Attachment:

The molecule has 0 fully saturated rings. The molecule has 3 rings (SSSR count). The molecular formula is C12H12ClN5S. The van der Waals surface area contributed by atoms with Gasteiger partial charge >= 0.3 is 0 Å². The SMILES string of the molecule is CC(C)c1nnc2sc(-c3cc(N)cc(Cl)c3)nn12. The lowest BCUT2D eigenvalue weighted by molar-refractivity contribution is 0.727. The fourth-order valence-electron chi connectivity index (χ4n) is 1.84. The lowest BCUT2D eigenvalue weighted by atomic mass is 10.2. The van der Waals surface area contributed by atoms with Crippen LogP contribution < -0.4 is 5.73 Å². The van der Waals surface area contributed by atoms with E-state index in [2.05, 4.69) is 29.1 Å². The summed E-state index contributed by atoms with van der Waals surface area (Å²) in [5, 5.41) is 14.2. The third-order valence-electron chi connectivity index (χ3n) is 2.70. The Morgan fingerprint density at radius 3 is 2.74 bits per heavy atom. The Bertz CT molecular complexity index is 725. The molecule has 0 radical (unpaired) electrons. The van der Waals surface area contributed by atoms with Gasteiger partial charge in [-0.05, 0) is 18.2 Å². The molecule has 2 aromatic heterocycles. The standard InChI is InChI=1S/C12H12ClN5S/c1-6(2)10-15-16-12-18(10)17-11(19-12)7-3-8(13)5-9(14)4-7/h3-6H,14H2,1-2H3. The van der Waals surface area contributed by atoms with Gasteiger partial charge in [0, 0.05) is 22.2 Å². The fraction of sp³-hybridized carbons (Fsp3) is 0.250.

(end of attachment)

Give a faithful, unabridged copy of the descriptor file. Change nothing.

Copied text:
The molecule has 0 fully saturated rings. The molecule has 3 rings (SSSR count). The molecular formula is C12H12ClN5S. The van der Waals surface area contributed by atoms with Gasteiger partial charge >= 0.3 is 0 Å². The SMILES string of the molecule is CC(C)c1nnc2sc(-c3cc(N)cc(Cl)c3)nn12. The lowest BCUT2D eigenvalue weighted by molar-refractivity contribution is 0.727. The fourth-order valence-electron chi connectivity index (χ4n) is 1.84. The lowest BCUT2D eigenvalue weighted by atomic mass is 10.2. The van der Waals surface area contributed by atoms with Crippen LogP contribution < -0.4 is 5.73 Å². The van der Waals surface area contributed by atoms with E-state index in [2.05, 4.69) is 29.1 Å². The summed E-state index contributed by atoms with van der Waals surface area (Å²) in [5, 5.41) is 14.2. The third-order valence-electron chi connectivity index (χ3n) is 2.70. The Morgan fingerprint density at radius 3 is 2.74 bits per heavy atom. The Bertz CT molecular complexity index is 725. The molecule has 0 radical (unpaired) electrons. The van der Waals surface area contributed by atoms with Gasteiger partial charge in [-0.05, 0) is 18.2 Å². The molecule has 2 aromatic heterocycles. The standard InChI is InChI=1S/C12H12ClN5S/c1-6(2)10-15-16-12-18(10)17-11(19-12)7-3-8(13)5-9(14)4-7/h3-6H,14H2,1-2H3. The van der Waals surface area contributed by atoms with Gasteiger partial charge in [0, 0.05) is 22.2 Å². The fraction of sp³-hybridized carbons (Fsp3) is 0.250.